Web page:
Ethiopian Human Rights Council

The Ethiopian Human Rights Council or EHRCO is an Ethiopian human rights non-governmental organisation created in 1991 by Mesfin Woldemariam and 31 colleagues shortly after the dictator Mengistu Haile Mariam was overthrown.[1][2][3] EHRCO's funds and staff were greatly reduced in 2009 as a result of a law limiting the role of foreign funds in citizens' associations,[2] and restored by 2020, after Abiy Ahmed became the new prime minister, allowing EHRCO to expand its operations.[4] EHRCO published its preliminary report on the Mai Kadra massacre of the Tigray War on 25 December 2020.[5]

Ethiopian Human Rights Council
Established10 October 1991 Edit this on Wikidata (31 years ago)
Typesnon-governmental organization Edit this on Wikidata
Aimhuman rights Edit this on Wikidata
CountryEthiopia Edit this on Wikidata
Websiteehrco.org Edit this on Wikidata

CreationEdit

The Ethiopian Human Rights Council was created on 10 October 1991[1] by Mesfin Woldemariam and 31 colleagues in 1991[2] shortly after Mengistu Hailemariam was replaced by the Transitional Government of Ethiopia, dominated by the Ethiopian People's Revolutionary Democratic Front (EPRDF).[3] In 1993, EHRCO filed a lawsuit against the Ethiopian government for refusing its registration as a citizens' association. The government claimed that EHRCO was "a political organisation", "side[d] with the opposition", was "ethnically oriented" and made inaccurate reports. EHRCO disagreed. Mesfin was detained by the authorities in 1993 and later released on bail, without charges nor trial.[6]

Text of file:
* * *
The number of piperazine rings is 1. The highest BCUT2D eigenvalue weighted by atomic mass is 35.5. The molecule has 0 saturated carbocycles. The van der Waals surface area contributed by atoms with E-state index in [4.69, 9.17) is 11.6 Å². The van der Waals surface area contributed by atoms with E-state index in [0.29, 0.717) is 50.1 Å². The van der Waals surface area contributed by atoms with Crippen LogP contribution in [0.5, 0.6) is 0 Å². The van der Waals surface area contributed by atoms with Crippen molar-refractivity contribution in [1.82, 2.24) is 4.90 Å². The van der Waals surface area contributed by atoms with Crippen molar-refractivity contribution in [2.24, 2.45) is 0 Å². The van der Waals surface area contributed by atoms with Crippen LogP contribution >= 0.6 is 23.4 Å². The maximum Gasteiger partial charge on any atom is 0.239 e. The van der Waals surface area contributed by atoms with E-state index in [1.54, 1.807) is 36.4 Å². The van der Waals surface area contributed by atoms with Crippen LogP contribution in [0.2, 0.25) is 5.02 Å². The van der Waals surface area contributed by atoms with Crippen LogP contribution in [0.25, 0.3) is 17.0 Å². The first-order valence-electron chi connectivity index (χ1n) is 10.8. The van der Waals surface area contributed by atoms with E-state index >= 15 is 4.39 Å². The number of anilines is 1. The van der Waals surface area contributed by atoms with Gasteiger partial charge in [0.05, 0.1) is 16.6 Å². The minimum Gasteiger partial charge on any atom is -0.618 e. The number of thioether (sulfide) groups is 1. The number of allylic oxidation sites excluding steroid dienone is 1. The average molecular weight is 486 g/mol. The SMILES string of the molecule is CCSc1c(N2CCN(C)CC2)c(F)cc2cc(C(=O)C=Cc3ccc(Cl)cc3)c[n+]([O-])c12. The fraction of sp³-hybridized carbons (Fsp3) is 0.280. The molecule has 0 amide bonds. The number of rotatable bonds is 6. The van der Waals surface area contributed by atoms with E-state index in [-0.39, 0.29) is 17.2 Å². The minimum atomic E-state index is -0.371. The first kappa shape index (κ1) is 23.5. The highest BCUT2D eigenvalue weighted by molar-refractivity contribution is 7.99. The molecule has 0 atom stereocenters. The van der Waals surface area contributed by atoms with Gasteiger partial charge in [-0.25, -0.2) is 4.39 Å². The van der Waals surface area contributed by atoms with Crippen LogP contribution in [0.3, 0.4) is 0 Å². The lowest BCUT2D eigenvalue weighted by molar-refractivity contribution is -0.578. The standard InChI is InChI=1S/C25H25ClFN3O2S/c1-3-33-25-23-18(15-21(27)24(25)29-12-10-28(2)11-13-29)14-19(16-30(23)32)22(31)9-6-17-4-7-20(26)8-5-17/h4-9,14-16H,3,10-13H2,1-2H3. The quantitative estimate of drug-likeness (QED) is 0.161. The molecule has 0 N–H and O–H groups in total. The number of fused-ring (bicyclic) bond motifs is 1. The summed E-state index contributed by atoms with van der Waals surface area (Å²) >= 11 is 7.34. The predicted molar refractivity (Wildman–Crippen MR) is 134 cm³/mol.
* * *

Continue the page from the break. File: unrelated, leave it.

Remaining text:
LeadershipEdit

EHRCO was headed by Mesfin Woldemariam from its creation in 1991 through to 2005.[3] Yoseph Badwaza led EHRCO from 2007 to 2009.[7] In 2018, Ameha Mekonnen headed EHRCO.[2] Dan Yirga was acting executive director in October 2020.[4]

AimsEdit

The initial aims of EHRCO were described as helping the 1991 Transitional Government of Ethiopia in "respecting, protecting and fulfilling human rights."[3]

ActionsEdit

Dan Yirga, executive director of EHRCO in 2020, summarised EHRCO's main actions as having consisted of investigating human rights violations; providing human rights awareness training to police, judges, lawyers and community representatives; carrying out human rights advocacy and providing free legal aid.[4] EHRCO planned a one-day human rights workshop for media organisations and political parties for 20 October 2020.[8]

EHRCO protested against the forcible 1998–1998 deportation of 52,000 "Eritrean" Ethiopians to Eritrea. Mesfin Woldemariam stated the deportations were "causing a build up of hatred" that, if continued, would "lead to indiscriminate violence that [would] go on for generations".[9]

In 2020, EHRCO planend to provide voters' education and election monitoring, claiming extensive experience from the 2005 Ethiopian general election.[4]

On 25 December 2020, EHRCO published its preliminary report on the Mai Kadra massacre of the Tigray War, finding that 1100 civilians had been killed, attributing the killings to youth from the Samri and other kebeles, supported by Tigray Special Forces and militia. Survivors stated to EHRCO that ethnic Tigrayans had protected and aided potential victims in escaping; these Tigrayans had left due to fear and weren't contactable by EHRCO.[5]